There will be those who hammer home equality laws and the necessity to enforce them rigidly in order to prevent discrimination. Well, look at the bigger picture then and see where this case will bring us. It is no exaggeration to say that Jewish baking companies can be forced to produce cakes which call for the downfall of Israel or mock Moses; Muslim printers can be forced to print cartoons mocking Mohammed; gay magazines can be forced to run ads for gay reversion therapy; Presbyterians can be forced to advertise novenas to Our Lady in their papers; Sinn Fein can be forced to carry ads in their publications calling for oaths of allegiance to the crown. No one will escape, what is judged to be enforced for one group - Christians, will have to be enforced on all: everyone will have to renounce their beliefs and principles to satisfy this rigid law, there is no room for respect, or diversity! Such laws will not end discrimination, but rather create even greater discrimination, and perhaps attitudes and situations that are even worse.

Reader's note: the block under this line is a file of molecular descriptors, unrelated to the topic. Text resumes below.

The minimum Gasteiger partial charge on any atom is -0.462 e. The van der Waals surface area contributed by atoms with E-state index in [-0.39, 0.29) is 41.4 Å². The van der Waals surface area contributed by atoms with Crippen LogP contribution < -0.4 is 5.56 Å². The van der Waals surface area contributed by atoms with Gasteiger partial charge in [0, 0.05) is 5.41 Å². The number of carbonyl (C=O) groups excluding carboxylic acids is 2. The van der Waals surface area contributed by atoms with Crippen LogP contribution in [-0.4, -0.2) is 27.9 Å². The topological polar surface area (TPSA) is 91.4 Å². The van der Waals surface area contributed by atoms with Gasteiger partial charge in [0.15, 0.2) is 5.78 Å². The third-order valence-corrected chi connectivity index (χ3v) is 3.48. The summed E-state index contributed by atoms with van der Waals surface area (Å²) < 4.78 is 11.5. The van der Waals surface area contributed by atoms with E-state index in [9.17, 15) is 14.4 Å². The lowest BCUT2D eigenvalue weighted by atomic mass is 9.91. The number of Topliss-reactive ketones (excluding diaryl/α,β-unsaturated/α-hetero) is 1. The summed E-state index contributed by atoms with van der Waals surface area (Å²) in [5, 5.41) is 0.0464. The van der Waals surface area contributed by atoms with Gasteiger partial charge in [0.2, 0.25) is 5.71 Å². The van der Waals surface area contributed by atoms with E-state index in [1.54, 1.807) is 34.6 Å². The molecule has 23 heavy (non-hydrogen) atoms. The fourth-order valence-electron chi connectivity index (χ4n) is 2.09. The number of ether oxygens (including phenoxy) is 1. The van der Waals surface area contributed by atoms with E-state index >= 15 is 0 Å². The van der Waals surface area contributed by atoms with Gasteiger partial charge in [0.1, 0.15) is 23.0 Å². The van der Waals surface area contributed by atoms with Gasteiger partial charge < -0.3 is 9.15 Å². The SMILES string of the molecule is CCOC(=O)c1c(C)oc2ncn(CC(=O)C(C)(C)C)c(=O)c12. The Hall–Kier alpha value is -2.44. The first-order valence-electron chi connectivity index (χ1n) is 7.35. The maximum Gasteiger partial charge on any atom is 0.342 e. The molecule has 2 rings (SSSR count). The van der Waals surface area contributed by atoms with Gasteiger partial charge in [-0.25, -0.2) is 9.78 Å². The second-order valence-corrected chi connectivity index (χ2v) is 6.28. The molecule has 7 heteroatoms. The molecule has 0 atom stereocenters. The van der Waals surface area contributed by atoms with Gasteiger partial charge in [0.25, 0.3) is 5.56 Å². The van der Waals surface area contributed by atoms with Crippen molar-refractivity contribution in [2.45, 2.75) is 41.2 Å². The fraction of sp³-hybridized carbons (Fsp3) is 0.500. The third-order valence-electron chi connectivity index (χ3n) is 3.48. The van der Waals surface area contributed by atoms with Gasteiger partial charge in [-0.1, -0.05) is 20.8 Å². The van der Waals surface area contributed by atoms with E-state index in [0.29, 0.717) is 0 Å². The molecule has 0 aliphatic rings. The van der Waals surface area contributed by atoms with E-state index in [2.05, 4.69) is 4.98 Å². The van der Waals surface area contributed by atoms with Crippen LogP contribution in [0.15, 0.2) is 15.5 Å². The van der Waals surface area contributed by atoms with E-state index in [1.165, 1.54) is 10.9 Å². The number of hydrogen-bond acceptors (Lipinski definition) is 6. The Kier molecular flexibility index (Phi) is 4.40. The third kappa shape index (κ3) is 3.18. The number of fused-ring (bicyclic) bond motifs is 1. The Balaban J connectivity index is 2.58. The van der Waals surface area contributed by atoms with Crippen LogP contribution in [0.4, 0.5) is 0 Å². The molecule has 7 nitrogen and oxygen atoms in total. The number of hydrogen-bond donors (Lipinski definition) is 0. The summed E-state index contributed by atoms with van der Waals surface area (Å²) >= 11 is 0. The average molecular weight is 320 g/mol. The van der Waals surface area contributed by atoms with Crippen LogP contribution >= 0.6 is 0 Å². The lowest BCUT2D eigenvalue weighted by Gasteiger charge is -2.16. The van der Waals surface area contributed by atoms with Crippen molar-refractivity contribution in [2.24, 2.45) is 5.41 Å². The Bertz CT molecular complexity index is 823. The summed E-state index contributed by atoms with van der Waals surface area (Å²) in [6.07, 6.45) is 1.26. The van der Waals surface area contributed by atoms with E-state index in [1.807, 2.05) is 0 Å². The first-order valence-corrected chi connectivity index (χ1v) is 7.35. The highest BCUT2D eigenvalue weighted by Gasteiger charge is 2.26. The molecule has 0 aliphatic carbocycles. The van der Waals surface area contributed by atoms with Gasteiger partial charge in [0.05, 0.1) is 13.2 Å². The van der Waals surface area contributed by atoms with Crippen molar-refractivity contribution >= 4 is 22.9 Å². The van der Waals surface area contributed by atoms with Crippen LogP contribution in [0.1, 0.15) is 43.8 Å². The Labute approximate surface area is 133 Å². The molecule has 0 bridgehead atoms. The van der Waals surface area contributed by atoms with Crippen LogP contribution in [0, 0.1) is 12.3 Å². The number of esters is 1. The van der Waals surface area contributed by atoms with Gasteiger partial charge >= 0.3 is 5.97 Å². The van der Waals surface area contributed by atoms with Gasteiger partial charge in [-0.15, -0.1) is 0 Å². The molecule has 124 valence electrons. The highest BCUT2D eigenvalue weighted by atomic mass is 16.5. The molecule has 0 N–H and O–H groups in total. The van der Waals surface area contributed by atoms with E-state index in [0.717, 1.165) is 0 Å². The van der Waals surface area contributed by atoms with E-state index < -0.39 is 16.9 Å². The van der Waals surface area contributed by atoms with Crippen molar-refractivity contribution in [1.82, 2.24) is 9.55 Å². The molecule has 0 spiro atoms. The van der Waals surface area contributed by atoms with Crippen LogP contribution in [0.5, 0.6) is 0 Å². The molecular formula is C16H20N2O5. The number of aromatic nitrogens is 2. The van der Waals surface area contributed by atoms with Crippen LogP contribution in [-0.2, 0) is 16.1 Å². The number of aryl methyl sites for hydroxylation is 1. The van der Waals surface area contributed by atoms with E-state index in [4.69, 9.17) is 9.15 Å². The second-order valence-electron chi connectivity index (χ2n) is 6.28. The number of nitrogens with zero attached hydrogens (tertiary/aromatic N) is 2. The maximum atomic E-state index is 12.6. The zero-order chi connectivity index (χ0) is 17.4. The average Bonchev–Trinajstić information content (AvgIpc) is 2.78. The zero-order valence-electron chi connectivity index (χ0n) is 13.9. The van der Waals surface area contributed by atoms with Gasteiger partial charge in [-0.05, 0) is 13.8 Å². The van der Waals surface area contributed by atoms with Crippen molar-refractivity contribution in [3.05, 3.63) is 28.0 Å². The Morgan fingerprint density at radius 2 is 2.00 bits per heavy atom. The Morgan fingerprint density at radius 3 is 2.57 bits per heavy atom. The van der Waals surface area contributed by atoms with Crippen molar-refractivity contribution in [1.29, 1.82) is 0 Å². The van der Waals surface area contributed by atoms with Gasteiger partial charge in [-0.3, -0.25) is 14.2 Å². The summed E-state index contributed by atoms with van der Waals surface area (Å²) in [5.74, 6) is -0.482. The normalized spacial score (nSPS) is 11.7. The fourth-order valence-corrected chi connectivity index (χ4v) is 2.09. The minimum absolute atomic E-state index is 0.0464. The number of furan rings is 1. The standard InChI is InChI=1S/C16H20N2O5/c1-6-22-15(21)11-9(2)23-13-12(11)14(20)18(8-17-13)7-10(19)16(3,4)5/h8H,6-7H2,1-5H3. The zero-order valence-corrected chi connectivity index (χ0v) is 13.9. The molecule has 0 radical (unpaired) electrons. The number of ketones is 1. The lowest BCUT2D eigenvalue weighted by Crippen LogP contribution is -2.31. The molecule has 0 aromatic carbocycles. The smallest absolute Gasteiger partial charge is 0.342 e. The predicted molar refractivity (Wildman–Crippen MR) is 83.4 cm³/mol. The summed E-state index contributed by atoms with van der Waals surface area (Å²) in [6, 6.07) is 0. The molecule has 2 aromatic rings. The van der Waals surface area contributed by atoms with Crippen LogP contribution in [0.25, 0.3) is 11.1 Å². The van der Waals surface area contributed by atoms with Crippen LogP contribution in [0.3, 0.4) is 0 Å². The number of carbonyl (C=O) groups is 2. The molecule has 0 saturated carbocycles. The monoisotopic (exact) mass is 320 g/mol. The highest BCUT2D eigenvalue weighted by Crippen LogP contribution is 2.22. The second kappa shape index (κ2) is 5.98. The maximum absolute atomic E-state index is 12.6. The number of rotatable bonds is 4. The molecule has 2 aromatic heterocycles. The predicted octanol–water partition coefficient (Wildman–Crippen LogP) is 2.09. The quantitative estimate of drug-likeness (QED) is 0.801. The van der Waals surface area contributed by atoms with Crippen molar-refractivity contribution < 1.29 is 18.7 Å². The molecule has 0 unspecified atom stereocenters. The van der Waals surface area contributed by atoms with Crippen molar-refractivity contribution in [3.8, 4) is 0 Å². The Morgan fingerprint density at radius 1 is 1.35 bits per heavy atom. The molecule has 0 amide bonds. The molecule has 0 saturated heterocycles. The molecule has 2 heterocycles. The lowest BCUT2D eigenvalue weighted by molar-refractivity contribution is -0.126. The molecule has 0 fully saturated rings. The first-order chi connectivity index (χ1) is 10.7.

This enforcement will produce (and I honestly believed it is designed to produce) a monolithic society where diversity and difference are hammered out in the name of a particular ideology.  Today it is the Christians in Ashers bakery, it will be someone else tomorrow, and some will say that's fine because it's only the Christian bigots that will be targeted. But some day soon it will be those who put these rigid laws in place who will fall too. Remember what Martin Niemoller wisely wrote. These harsh equality laws which dispense with conscience, indeed seek to quash it, will one day devour us all, and it seems few have the sense to see it. Today Ashers are the victims, tomorrow the common good, the day after that the very society generations have struggled to build.